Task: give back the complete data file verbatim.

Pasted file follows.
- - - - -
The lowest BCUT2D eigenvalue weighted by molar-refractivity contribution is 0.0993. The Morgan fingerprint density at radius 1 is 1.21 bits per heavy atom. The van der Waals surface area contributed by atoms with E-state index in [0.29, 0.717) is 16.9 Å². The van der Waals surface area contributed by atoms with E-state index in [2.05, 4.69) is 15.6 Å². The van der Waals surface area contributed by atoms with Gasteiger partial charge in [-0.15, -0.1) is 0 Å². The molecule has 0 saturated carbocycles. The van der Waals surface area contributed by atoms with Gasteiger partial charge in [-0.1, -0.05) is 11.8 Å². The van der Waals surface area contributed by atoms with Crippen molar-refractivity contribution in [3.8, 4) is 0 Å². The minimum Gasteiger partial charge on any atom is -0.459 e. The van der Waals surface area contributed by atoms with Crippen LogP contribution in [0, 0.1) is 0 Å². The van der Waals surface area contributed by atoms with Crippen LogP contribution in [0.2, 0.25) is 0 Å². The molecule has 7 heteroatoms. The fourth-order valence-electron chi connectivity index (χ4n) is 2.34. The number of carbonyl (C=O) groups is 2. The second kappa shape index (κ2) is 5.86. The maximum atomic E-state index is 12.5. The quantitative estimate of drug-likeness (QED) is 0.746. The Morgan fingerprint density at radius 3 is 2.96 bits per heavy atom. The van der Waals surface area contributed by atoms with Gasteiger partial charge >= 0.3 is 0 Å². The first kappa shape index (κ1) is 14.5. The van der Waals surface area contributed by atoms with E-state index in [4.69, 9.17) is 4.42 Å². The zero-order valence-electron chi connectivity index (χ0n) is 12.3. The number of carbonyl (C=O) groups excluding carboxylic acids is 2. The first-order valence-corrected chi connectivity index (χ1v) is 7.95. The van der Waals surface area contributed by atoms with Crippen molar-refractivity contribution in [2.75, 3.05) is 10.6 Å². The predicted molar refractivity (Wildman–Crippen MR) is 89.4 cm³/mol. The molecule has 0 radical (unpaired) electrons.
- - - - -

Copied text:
The lowest BCUT2D eigenvalue weighted by molar-refractivity contribution is 0.0993. The Morgan fingerprint density at radius 1 is 1.21 bits per heavy atom. The van der Waals surface area contributed by atoms with E-state index in [0.29, 0.717) is 16.9 Å². The van der Waals surface area contributed by atoms with E-state index in [2.05, 4.69) is 15.6 Å². The van der Waals surface area contributed by atoms with Gasteiger partial charge in [-0.15, -0.1) is 0 Å². The molecule has 0 saturated carbocycles. The van der Waals surface area contributed by atoms with Gasteiger partial charge in [-0.1, -0.05) is 11.8 Å². The van der Waals surface area contributed by atoms with Crippen molar-refractivity contribution in [3.8, 4) is 0 Å². The minimum Gasteiger partial charge on any atom is -0.459 e. The van der Waals surface area contributed by atoms with Crippen LogP contribution in [0, 0.1) is 0 Å². The van der Waals surface area contributed by atoms with Crippen LogP contribution in [0.2, 0.25) is 0 Å². The molecule has 7 heteroatoms. The fourth-order valence-electron chi connectivity index (χ4n) is 2.34. The number of carbonyl (C=O) groups is 2. The second kappa shape index (κ2) is 5.86. The maximum atomic E-state index is 12.5. The quantitative estimate of drug-likeness (QED) is 0.746. The Morgan fingerprint density at radius 3 is 2.96 bits per heavy atom. The van der Waals surface area contributed by atoms with Gasteiger partial charge >= 0.3 is 0 Å². The first kappa shape index (κ1) is 14.5. The van der Waals surface area contributed by atoms with E-state index in [4.69, 9.17) is 4.42 Å². The zero-order valence-electron chi connectivity index (χ0n) is 12.3. The number of carbonyl (C=O) groups excluding carboxylic acids is 2. The first-order valence-corrected chi connectivity index (χ1v) is 7.95. The van der Waals surface area contributed by atoms with Crippen molar-refractivity contribution in [2.75, 3.05) is 10.6 Å². The predicted molar refractivity (Wildman–Crippen MR) is 89.4 cm³/mol. The molecule has 0 radical (unpaired) electrons.